Chapter 24

Judicial Review of Rules

24.12 Colatteral Attacks on Rules

Download a PDF of Section 24.12

Sections 14.44 and 14.45 of the APA are specifically designed to provide a direct judicial attack on the validity of an administrative rule, and this procedure may be used before any action by the agency to enforce the rule. So far, this chapter has dealt chiefly with this direct, preenforcement proceeding for judicial review. It is established in Minnesota, however, that the validity of a rule may also be attacked collaterally in an enforcement or contested case proceeding.[1] Consequently a rule challenge can arise in a variety of legal settings.

A rule may be collaterally attacked in judicial review of a contested case decision brought pursuant to sections 14.63 through 14.69 of the APA. Thus, an employee who was disciplined under a rule of a city’s civil service commission sought judicial review of the contested case decision, alleging that the rule was unconstitutional both on its face and as applied to him.[2] In the judicial review of a decision of the commissioner of public welfare fixing a nursing home’s rate, the nursing home established that the rate was not computed under a permissible interpretation of the agency rule but that the rate was improperly based on factors that should have been adopted in a new rule.[3]

An agency may have authority to enforce its rules by seeking an injunction, and in such an enforcement proceeding, the defendant may, as a defense, collaterally attack the rule as being invalid.[4] In a personal injury tort action brought in state court based on a defendant’s violation of an interpretative rule of the federal Consumer Product Safety Commission, the Minnesota Supreme Court ruled on the validity and authoritative effect of the federal agency’s rule.[5]

In a direct preenforcement challenge, the record for judicial review is the record made by the agency during the rulemaking proceedings,[6] and in a contested case, the record is that made before the agency in the contested matter.[7] When a rule’s validity is attacked collaterally in a contested case proceeding or some other kind of enforcement proceeding, the parties will need to consider carefully the contents of the record so as to afford a proper evidentiary basis for the grounds to be asserted for the rule’s invalidity. In a preenforcement challenge, the court will be concerned only with the validity of the rule on its face.[8] In a collateral attack setting, however, the court may also be asked to strike down the rule as applied to the challenging party.[9]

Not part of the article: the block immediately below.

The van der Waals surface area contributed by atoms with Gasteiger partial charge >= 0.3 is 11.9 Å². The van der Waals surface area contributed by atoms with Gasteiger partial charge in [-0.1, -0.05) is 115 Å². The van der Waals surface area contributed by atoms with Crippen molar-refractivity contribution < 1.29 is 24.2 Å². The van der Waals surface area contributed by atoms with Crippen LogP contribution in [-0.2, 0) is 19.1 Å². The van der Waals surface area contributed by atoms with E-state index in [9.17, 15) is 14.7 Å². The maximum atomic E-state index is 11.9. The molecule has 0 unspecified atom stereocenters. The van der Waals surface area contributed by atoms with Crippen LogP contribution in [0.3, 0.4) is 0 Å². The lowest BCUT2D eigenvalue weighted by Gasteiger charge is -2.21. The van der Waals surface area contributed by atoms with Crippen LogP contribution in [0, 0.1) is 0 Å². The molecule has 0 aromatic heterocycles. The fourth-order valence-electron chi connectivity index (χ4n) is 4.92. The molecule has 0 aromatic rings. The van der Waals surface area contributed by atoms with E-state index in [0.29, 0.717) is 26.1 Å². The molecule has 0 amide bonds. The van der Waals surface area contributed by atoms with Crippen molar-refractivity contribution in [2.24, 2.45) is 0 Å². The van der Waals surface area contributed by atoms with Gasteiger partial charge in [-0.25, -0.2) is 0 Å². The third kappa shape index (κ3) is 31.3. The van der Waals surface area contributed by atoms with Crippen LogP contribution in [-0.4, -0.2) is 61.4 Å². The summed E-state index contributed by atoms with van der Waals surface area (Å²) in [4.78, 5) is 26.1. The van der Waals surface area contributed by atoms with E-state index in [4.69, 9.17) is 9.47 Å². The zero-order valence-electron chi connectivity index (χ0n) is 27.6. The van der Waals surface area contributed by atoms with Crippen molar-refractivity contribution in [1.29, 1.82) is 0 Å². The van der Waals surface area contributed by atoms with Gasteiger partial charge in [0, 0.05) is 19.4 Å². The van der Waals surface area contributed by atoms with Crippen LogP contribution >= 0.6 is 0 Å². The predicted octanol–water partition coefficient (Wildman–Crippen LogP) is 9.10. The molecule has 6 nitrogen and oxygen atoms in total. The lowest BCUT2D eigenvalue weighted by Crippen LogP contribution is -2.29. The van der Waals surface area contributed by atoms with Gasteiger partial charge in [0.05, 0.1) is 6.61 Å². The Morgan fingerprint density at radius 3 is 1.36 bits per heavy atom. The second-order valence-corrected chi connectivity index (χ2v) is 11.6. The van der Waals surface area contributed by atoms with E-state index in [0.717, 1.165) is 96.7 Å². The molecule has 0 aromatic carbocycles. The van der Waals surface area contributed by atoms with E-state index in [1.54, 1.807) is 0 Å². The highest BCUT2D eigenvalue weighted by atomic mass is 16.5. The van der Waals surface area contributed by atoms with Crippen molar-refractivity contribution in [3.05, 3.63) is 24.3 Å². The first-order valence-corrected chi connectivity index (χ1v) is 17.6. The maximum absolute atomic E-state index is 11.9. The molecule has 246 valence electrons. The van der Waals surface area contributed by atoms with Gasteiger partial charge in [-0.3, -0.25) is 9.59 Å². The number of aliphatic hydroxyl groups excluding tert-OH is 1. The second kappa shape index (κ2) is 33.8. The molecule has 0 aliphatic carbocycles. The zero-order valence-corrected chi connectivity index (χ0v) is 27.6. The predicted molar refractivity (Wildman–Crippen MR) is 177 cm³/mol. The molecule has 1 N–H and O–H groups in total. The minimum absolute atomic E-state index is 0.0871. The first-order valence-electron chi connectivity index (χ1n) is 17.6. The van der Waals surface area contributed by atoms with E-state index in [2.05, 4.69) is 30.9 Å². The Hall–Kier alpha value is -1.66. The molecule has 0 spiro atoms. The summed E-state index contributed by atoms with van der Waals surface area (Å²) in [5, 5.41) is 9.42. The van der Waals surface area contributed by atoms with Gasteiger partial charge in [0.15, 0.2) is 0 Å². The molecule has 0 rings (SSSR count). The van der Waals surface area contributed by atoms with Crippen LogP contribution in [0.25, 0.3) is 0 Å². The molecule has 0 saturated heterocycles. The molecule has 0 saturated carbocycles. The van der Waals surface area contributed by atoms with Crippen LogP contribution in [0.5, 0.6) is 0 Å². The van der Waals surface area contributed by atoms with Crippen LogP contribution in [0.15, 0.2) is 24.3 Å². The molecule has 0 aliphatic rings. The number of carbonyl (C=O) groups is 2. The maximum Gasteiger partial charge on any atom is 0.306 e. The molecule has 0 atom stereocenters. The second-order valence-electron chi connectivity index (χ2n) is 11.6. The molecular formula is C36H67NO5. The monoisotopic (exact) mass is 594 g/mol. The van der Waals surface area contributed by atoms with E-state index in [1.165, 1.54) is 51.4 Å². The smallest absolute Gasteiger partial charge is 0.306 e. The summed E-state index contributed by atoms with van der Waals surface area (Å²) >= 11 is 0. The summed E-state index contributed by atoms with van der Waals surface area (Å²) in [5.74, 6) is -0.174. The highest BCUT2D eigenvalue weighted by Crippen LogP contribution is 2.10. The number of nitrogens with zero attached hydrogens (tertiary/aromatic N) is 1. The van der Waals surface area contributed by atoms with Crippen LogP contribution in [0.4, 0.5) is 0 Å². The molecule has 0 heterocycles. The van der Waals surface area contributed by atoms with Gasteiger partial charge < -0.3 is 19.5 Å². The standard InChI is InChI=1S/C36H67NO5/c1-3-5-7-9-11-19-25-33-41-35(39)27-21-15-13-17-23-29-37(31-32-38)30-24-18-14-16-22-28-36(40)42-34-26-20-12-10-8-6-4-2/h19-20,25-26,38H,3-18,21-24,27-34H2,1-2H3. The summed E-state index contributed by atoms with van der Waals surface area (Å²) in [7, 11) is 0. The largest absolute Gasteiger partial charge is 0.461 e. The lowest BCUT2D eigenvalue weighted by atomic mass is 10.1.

[1] E.g., Boedingheimer v. Lake Country Transp., 485 N.W.2d 917, 921 (Minn. 1992); State v. Lloyd A. Fry Roofing Co., 310 Minn. 528, 531, 246 N.W.2d 696, 698 (1976); see also In re Peace Officer License of Woolett, 540 N.W.2d 829, 831-32 (Minn. 1995); State ex rel. Spurck v. Civil Service Bd., 226 Minn. 253, 259, 32 N.W.2d 583, 586 (1948); Martin v. Wolfson, 218 Minn. 557, 565, 16 N.W.2d 884, 889 (1944); Drum v. Minn. Bd. of Water & Soil Res., 574 N.W.2d 71, 75 (Minn. Ct. App. 1998); In re Insurance Agent License of Casey, 540 N.W.2d 854, 859 (Minn. Ct. App. 1995) rev. on other grounds, 543 N.W.2d 96 (Minn. 1996); In re Lawful Gambling License of Thief River Falls Amateur Hockey Ass’n, 515 N.W.2d 604, 606-07 (Minn. Ct. App. 1994); In re Eigenheer, 453 N.W.2d 349, 353-54 (Minn. Ct. App. 1990); In re Crown CoCo, Inc., 458 N.W.2d 132, 136 (Minn. Ct. App. 1990); In re Appeal of Jongquist, 460 N.W.2d 915, 916-17 (Minn. Ct. App. 1990). But see Adamo Wrecking Co. v. United States, 434 U.S. 275, 285 (1978) (concluding federal courts in criminal prosecution may inquire whether agency complied with appropriate procedures when promulgating a rule under which defendant is charged, but may not in a criminal case “pursue any of the other familiar inquiries which arise in the course of an administrative review proceeding”). The legislature added another means of challenging an unadopted rule in 2001. See § 16.6.

[2] Thompson v. City of Minneapolis, 300 N.W.2d 763, 763 (Minn. 1980); cf. Wangen V. Comm’r of Pub. Safety, 437 N.W.2d 120, 124 (Minn. Ct. App. 1989) (invalidating rule depriving driver of reinstatement hearing after second DUI as in excess of statutory authority); Vang v. Comm’r of Pub. Safety, 432 N.W.2d 203, 207-208 (Minn. Ct. App. 1988) (unsuccessfully challenging driver’s license reinstatement decision); Norman v. Comm’r of Pub. Safety, 404 N.W.2d 315, 318 (Minn. Ct. App. 1987) (same).

[3] White Bear Lake Care Ctr. v. Minn. Dep’t of Pub. Welfare, 319 N.W.2d 7, 7-9 (Minn. 1982); see also Wenzel v. Meeker Cnty. Welfare Bd., 346 N.W.2d 680, 684 (Minn. Ct. App. 1984) (finding commissioner erred by relying upon invalid interpretive rule for determining welfare assistance).

[4] E.g., Fry Roofing Co., 310 Minn. at 532-33, 246 N.W.2d at 699.

[5] Swanson v. Emerson Elec. Co., 374 N.W.2d 690, 701-02 (Minn. 1985).

[6] See § 24.6.

[7] Minn. Stat. § 14.66 (2014) (requiring “the entire record of proceeding under review”); Mammenga v. Dep’t of Human Servs., 442 N.W.2d 786, 791 (Minn. 1989) (finding portions of rulemaking record made part of record in contested case proceeding); Drum v. Minn. Bd. of Water & Soil Res., 574 N.W.2d 71, 73 (Minn. Ct. App. 1998) (stating on first judicial review, court should independently examine the agency’s record without deferring to its legal conclusions).

[8] See § 24.10.

[9] See, e.g., Broen Mem’l Home v. Minn. Dep’t of Human Servs., 364 N.W.2d 436, 440 (Minn. Ct. App. 1985) (weighing reasonableness of challenged rule as applied to plaintiff); Mammenga, 442 N.W.2d at 789-90 (clarifying misunderstanding surrounding phrase “invalid as applied,” and affirming the approach taken in Broen Mem’l Home, 364 N.W.2d at 440).